China announces 304 deaths, 14,380 total cases of outbreak as experts worry about economic impact
BEIJING - China’s death toll from a new virus has increased to 304 with more than 14,000 cases, amid warnings from the World Health Organization that other countries need to be prepared in the event the disease spreads among their populations.
Figures from the National Health Commission released Sunday show an increase of 45 in the death toll and 2,590 in the number of cases for a total of 14,380, well above the number of those infected in in the 2002-03 outbreak of SARS, or severe acute respiratory syndrome, which broke out in southern China before spreading worldwide.
“When you stop planes and ships, trains and and motor vehicles from moving, it starts to shut down the economy - and that can have a cascading effect throughout society,” Dr. Eric Toner, senior scholar at the Johns Hopkins Center for Health Security, said Saturday, after multiple airlines announced that they would suspend or cut back on flights to and from China, and several countries, including the U.S., imposed travel restrictions. “And it's not just airline pilots who get out of work, I mean, it's you know, it's everybody that they depend on.”
It's not just airlines that have cut back on business in China. Apple Inc. announced Saturday that it was temporarily close all of its offices and its 42 stores in mainland China. Google, Amazon and Microsoft previously announced plans to temporarily shutter offices, and Starbucks and McDonald's have closed some chains.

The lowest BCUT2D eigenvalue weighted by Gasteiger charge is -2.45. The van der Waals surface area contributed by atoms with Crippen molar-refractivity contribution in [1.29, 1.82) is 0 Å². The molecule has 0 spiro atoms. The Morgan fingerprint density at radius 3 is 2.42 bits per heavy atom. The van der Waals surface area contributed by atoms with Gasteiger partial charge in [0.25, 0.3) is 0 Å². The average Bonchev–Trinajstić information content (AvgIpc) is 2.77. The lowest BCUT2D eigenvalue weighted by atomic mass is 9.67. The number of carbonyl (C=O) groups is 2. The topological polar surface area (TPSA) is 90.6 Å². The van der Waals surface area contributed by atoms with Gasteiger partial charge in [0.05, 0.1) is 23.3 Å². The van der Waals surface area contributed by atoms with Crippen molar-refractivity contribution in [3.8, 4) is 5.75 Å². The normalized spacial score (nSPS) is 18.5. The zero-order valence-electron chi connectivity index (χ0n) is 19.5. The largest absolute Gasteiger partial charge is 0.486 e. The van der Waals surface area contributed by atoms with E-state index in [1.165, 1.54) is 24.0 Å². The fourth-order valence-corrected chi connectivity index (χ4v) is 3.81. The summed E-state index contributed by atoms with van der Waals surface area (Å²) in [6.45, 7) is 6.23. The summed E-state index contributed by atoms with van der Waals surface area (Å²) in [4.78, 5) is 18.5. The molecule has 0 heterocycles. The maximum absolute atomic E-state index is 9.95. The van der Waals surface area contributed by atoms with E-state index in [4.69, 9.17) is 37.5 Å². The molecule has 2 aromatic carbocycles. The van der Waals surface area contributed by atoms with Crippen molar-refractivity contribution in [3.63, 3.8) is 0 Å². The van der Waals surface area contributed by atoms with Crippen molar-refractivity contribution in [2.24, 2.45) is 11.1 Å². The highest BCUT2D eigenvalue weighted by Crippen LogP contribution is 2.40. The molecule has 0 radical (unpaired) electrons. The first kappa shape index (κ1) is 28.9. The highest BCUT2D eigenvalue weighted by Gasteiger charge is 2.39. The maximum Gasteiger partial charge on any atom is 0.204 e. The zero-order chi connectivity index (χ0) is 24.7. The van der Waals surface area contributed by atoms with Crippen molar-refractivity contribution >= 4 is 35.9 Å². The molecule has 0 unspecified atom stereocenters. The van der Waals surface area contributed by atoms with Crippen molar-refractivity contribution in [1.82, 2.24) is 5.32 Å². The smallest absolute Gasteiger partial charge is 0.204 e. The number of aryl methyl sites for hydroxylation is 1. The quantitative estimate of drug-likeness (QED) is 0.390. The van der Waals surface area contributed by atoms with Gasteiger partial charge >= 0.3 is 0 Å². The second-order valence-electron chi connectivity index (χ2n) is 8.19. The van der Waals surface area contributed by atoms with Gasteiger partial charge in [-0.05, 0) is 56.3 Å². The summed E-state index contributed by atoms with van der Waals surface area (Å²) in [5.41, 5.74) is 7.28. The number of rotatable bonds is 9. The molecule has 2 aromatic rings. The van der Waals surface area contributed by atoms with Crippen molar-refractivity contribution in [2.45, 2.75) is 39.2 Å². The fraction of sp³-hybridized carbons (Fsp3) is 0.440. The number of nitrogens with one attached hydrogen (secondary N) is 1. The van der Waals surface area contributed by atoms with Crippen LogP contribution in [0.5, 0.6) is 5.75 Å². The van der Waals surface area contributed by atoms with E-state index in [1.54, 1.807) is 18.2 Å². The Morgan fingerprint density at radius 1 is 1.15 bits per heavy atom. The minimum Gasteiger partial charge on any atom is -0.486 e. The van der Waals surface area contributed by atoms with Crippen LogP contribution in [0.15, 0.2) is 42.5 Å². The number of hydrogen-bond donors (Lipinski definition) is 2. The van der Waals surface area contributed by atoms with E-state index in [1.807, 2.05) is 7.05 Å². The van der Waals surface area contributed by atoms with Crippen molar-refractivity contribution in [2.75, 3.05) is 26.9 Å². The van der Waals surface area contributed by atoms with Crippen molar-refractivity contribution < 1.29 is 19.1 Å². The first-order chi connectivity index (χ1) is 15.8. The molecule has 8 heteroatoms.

Apple said it was acting “out of an abundance of caution and based on the latest advice from leading health experts." Its stores will be closed until Feb. 9.
Toner said Apple's decision could also be harmful to the economy and Apple itself, though he noted that many companies, including airlines, are trying to protect their employees.
Toner led a summit in October with World Economic Forum and the Bill and Melinda Gates Foundation to discuss the negative impacts of trade and travel restrictions during a pandemic. In a paper that came out of that meeting, the Johns Hopkins Center for Health Security concluded that “fear and uncertainty experienced during past outbreaks, even those limited to a national or regional level, have sometimes led to unjustified border measures."
The U.S., Australia, Singapore and Japan have imposed travel restrictions and Vietnam suspended all flights to China. U.S. officials pointed to how quickly the virus has spread around the globe as justification, although world health officials have warned against such measures.
At least 24 countries have reported cases of the new virus, which is from the coronavirus family.
“Travel restrictions can cause more harm than good by hindering info-sharing, medical supply chains and harming economies,” World Health Organization Secretary-General Tedros Adhanom Ghebreyesus said.
Since China informed WHO about the new virus in December, at least 24 countries have reported cases.
Toner said governments are ultimately "trying to do something that has very little benefit but very real harm.”
“It's been shown over and over again that putting up barriers to travel doesn't stop contagious infectious diseases,” he said, pointing to past outbreaks of Ebola, Zika and even influenza.
Instead, he said, governments should educate people about the virus and urge people who may have been exposed to isolate themselves.